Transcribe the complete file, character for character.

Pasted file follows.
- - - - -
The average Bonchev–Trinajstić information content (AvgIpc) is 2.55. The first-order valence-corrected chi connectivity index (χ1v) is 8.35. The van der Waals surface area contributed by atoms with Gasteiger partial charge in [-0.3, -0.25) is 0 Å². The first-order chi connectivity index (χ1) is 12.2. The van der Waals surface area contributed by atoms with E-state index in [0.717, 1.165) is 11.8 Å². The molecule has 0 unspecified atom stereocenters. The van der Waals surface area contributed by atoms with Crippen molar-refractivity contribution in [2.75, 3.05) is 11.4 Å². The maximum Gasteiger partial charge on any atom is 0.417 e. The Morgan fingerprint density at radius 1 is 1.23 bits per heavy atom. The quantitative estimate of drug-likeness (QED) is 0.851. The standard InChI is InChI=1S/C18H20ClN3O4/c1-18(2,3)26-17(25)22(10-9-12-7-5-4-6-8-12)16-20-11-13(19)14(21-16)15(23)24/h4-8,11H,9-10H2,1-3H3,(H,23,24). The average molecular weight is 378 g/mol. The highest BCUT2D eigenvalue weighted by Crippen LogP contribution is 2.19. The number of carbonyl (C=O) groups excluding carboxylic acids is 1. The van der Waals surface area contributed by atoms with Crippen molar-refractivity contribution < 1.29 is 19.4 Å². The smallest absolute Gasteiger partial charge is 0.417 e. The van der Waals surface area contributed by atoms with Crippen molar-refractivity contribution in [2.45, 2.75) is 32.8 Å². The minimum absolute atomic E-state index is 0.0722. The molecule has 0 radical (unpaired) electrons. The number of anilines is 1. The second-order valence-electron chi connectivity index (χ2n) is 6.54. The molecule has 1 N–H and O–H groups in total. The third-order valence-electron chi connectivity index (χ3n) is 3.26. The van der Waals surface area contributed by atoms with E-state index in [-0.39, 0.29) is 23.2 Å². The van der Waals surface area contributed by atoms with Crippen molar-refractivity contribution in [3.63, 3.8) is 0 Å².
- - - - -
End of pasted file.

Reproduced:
The average Bonchev–Trinajstić information content (AvgIpc) is 2.55. The first-order valence-corrected chi connectivity index (χ1v) is 8.35. The van der Waals surface area contributed by atoms with Gasteiger partial charge in [-0.3, -0.25) is 0 Å². The first-order chi connectivity index (χ1) is 12.2. The van der Waals surface area contributed by atoms with E-state index in [0.717, 1.165) is 11.8 Å². The molecule has 0 unspecified atom stereocenters. The van der Waals surface area contributed by atoms with Crippen molar-refractivity contribution in [2.75, 3.05) is 11.4 Å². The maximum Gasteiger partial charge on any atom is 0.417 e. The Morgan fingerprint density at radius 1 is 1.23 bits per heavy atom. The quantitative estimate of drug-likeness (QED) is 0.851. The standard InChI is InChI=1S/C18H20ClN3O4/c1-18(2,3)26-17(25)22(10-9-12-7-5-4-6-8-12)16-20-11-13(19)14(21-16)15(23)24/h4-8,11H,9-10H2,1-3H3,(H,23,24). The average molecular weight is 378 g/mol. The highest BCUT2D eigenvalue weighted by Crippen LogP contribution is 2.19. The number of carbonyl (C=O) groups excluding carboxylic acids is 1. The van der Waals surface area contributed by atoms with Crippen molar-refractivity contribution < 1.29 is 19.4 Å². The smallest absolute Gasteiger partial charge is 0.417 e. The van der Waals surface area contributed by atoms with Crippen molar-refractivity contribution in [2.45, 2.75) is 32.8 Å². The minimum absolute atomic E-state index is 0.0722. The molecule has 0 radical (unpaired) electrons. The number of anilines is 1. The second-order valence-electron chi connectivity index (χ2n) is 6.54. The molecule has 1 N–H and O–H groups in total. The third-order valence-electron chi connectivity index (χ3n) is 3.26. The van der Waals surface area contributed by atoms with E-state index in [-0.39, 0.29) is 23.2 Å². The van der Waals surface area contributed by atoms with Crippen molar-refractivity contribution in [3.63, 3.8) is 0 Å².